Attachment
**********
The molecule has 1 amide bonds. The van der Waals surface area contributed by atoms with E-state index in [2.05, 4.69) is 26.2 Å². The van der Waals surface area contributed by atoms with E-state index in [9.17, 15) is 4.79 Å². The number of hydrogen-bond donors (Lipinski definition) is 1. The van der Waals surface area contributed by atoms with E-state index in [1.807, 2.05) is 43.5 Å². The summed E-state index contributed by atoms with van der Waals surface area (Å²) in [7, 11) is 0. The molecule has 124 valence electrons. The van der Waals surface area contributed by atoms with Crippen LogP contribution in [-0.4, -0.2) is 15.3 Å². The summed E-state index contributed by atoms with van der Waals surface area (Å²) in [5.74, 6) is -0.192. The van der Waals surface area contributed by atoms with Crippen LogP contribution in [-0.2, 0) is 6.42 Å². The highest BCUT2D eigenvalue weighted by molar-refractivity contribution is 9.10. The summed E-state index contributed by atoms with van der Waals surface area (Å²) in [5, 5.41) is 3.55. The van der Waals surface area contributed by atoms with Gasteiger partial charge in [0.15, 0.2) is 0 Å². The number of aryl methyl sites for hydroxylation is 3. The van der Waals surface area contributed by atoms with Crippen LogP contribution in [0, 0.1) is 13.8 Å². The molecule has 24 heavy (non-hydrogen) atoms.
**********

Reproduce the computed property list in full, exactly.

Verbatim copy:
The molecule has 1 amide bonds. The van der Waals surface area contributed by atoms with E-state index in [2.05, 4.69) is 26.2 Å². The van der Waals surface area contributed by atoms with E-state index in [9.17, 15) is 4.79 Å². The number of hydrogen-bond donors (Lipinski definition) is 1. The van der Waals surface area contributed by atoms with E-state index in [1.807, 2.05) is 43.5 Å². The summed E-state index contributed by atoms with van der Waals surface area (Å²) in [7, 11) is 0. The molecule has 124 valence electrons. The van der Waals surface area contributed by atoms with Crippen LogP contribution in [-0.4, -0.2) is 15.3 Å². The summed E-state index contributed by atoms with van der Waals surface area (Å²) in [5.74, 6) is -0.192. The van der Waals surface area contributed by atoms with Crippen LogP contribution in [-0.2, 0) is 6.42 Å². The highest BCUT2D eigenvalue weighted by molar-refractivity contribution is 9.10. The summed E-state index contributed by atoms with van der Waals surface area (Å²) in [5, 5.41) is 3.55. The van der Waals surface area contributed by atoms with Gasteiger partial charge in [0.15, 0.2) is 0 Å². The number of aryl methyl sites for hydroxylation is 3. The van der Waals surface area contributed by atoms with Crippen LogP contribution in [0, 0.1) is 13.8 Å². The molecule has 24 heavy (non-hydrogen) atoms.